Investors often leverage Self-Directed Individual Retirement Accounts (IRAs) for real estate ventures.  As a result, these inventors capitalize on diversification and potential growth within a tax-advantaged retirement account. However, there might come a time when you aim to personally own a property held within your self-directed IRA. In such instances, grasping the withdrawal process becomes pivotal. This guide delves into the steps involved in getting a property out of a Self-Directed IRA, drawing insights from available information and specific scenarios.

Understanding the Process

Withdrawing a property from a Self-Directed IRA entails several key steps:

1. Obtain an Appraisal

Begin by securing a current appraisal of the property. Because the IRA company is not a fiduciary, and cannot state the value, that value must be determined by a third-party appraisal. The IRA bears the responsibility of covering the appraisal costs; personal funds are ineligible for this service. The appraisal determines the property’s fair market value, crucial for tax and reporting purposes, ensuring an accurate reflection of the property’s current worth.

2. Submit Appraisal to the Custodian

Upon obtaining the appraisal, submit it to your Self-Directed IRA custodian. The custodian oversees your IRA, facilitating transactions in compliance with IRS regulations and your account’s terms. Alongside the appraisal, request a non-cash withdrawal of the property from your IRA.

3. Request Non-Cash Withdrawal

Specify in your request to the custodian that you seek a non-cash withdrawal of the property. This distinguishes the withdrawal from typical cash distributions, facilitating the transfer of the property’s title to your personal name.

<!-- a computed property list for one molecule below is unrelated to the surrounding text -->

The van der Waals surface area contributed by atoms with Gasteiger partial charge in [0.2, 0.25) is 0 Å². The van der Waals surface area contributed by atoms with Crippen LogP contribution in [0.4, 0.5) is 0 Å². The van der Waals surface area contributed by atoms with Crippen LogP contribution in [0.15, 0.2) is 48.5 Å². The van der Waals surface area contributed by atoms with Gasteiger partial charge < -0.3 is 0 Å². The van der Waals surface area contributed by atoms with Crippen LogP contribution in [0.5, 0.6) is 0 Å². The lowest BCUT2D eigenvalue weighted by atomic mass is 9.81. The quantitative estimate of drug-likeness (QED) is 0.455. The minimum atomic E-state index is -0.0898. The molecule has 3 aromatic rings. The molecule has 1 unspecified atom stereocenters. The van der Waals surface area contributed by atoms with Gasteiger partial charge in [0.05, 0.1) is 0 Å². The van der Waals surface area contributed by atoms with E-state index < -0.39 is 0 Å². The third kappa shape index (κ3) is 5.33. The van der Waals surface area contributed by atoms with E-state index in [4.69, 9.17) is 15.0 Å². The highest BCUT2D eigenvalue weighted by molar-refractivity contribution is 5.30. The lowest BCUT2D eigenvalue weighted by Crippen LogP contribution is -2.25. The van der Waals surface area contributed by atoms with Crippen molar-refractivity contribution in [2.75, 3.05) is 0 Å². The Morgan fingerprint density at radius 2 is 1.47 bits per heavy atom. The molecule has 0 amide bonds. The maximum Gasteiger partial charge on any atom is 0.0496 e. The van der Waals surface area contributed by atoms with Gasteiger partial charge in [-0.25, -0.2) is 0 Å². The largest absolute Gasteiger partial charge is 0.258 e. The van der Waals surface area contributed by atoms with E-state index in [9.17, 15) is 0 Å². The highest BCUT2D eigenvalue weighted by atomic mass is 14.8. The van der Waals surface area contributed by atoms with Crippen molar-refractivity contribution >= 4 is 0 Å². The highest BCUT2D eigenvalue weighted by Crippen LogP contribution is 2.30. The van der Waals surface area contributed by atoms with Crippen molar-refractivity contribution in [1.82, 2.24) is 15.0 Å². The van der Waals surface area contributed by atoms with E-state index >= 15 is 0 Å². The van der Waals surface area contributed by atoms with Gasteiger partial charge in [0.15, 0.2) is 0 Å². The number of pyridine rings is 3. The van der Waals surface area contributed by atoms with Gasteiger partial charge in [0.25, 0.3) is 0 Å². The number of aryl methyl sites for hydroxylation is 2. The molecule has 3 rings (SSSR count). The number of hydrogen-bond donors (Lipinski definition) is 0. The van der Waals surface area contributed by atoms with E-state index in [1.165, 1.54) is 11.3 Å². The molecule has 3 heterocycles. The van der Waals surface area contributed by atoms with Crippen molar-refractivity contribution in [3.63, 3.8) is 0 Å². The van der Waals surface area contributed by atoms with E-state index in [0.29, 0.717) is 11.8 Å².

4. Transfer of Title

Upon custodian approval, the property’s title transfers from the IRA to your personal name. This legal transfer establishes you as the property owner outside of the IRA structure. The custodian will issue the re-assignment letter after the transaction is completed.  As the IRA owner, it falls on you to re-record the deed to your personal name, liberating it from the IRA.

5. Receipt of 1099

Following the title transfer, expect to receive a 1099 form from your custodian. The 1099 reflects the property’s appraised value at the time of withdrawal, crucial for tax reporting purposes, spotlighting the property’s fair market value during its departure from the IRA.

 Case Study: Reporting Property Value to the IRS

Consider a hypothetical scenario illustrating how property value is reported to the IRS during the withdrawal process:

– Property Details: Purchased for $150,000, with $100,000 financed through a non-recourse note.
– IRA Asset Setup: Property held within the IRA account as Real Estate.
– Payment Structure: IRA account holder makes payments for the non-recourse note directly from the IRA.
– Appraisal and Distribution: Appraisal indicates a value of $170,000. Documents submitted for an in-kind distribution; property distributed to the account holder at the full appraised value.
– Tax Reporting: A 1099 form is issued for the property’s appraised value of $170,000.

In this scenario, the distribution aligns with the property’s fair market value determined by the appraisal. The 1099 form informs the IRS of the transaction and the taxable value of the distributed asset.


Withdrawing a property from a Self-Directed IRA adheres to a structured process dictated by IRS regulations and your IRA’s terms. By obtaining an appraisal, submitting necessary documentation to your custodian, and complying with tax reporting requirements, you can successfully transition a property from your IRA to personal ownership.

Consult with financial and tax advisors well-versed in self-directed retirement accounts to ensure compliance with IRS rules and grasp the implications of withdrawing assets from your IRA. With careful planning and adherence to regulatory guidelines, withdrawing property from a Self-Directed IRA becomes a manageable and strategic financial decision.

uDirect IRA Services is here to walk you through the process and to answer all your SDIRA questions.  Reach out to us at